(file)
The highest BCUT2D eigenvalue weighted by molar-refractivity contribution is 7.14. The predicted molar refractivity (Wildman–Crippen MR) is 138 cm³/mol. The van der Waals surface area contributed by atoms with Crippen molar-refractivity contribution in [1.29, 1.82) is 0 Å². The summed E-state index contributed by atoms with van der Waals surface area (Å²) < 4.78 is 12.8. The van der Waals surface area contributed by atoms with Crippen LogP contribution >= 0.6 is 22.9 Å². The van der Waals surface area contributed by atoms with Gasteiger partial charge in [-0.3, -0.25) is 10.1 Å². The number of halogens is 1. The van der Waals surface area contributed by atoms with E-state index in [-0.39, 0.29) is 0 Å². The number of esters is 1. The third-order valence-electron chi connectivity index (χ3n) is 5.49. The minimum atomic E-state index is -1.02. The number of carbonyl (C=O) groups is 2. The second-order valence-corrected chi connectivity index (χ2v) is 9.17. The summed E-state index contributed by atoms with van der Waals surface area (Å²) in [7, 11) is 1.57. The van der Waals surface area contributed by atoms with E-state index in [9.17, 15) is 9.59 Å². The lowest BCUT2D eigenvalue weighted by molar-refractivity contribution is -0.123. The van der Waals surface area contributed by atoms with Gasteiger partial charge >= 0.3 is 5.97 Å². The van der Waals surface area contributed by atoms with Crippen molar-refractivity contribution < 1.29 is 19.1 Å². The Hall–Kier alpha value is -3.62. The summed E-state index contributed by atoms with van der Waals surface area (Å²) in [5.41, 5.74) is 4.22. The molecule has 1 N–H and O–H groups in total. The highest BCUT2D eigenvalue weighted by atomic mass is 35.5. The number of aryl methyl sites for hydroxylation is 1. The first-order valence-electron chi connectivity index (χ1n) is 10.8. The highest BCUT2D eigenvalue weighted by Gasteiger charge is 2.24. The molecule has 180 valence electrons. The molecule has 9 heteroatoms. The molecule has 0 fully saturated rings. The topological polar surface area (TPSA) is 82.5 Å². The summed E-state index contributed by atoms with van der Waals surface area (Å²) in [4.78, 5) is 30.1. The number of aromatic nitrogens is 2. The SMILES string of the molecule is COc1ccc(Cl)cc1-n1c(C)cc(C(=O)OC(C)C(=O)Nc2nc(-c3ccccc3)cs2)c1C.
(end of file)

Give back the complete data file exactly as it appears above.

The highest BCUT2D eigenvalue weighted by molar-refractivity contribution is 7.14. The predicted molar refractivity (Wildman–Crippen MR) is 138 cm³/mol. The van der Waals surface area contributed by atoms with Crippen molar-refractivity contribution in [1.29, 1.82) is 0 Å². The summed E-state index contributed by atoms with van der Waals surface area (Å²) < 4.78 is 12.8. The van der Waals surface area contributed by atoms with Crippen LogP contribution >= 0.6 is 22.9 Å². The van der Waals surface area contributed by atoms with Gasteiger partial charge in [-0.3, -0.25) is 10.1 Å². The number of halogens is 1. The van der Waals surface area contributed by atoms with E-state index in [-0.39, 0.29) is 0 Å². The number of esters is 1. The third-order valence-electron chi connectivity index (χ3n) is 5.49. The minimum atomic E-state index is -1.02. The number of carbonyl (C=O) groups is 2. The second-order valence-corrected chi connectivity index (χ2v) is 9.17. The summed E-state index contributed by atoms with van der Waals surface area (Å²) in [7, 11) is 1.57. The van der Waals surface area contributed by atoms with E-state index in [9.17, 15) is 9.59 Å². The lowest BCUT2D eigenvalue weighted by molar-refractivity contribution is -0.123. The van der Waals surface area contributed by atoms with Gasteiger partial charge >= 0.3 is 5.97 Å². The van der Waals surface area contributed by atoms with Crippen molar-refractivity contribution < 1.29 is 19.1 Å². The Hall–Kier alpha value is -3.62. The summed E-state index contributed by atoms with van der Waals surface area (Å²) in [5.41, 5.74) is 4.22. The molecule has 1 N–H and O–H groups in total. The highest BCUT2D eigenvalue weighted by atomic mass is 35.5. The number of aryl methyl sites for hydroxylation is 1. The first-order valence-electron chi connectivity index (χ1n) is 10.8. The highest BCUT2D eigenvalue weighted by Gasteiger charge is 2.24. The molecule has 180 valence electrons. The molecule has 9 heteroatoms. The molecule has 0 fully saturated rings. The topological polar surface area (TPSA) is 82.5 Å². The summed E-state index contributed by atoms with van der Waals surface area (Å²) in [4.78, 5) is 30.1. The number of aromatic nitrogens is 2. The SMILES string of the molecule is COc1ccc(Cl)cc1-n1c(C)cc(C(=O)OC(C)C(=O)Nc2nc(-c3ccccc3)cs2)c1C.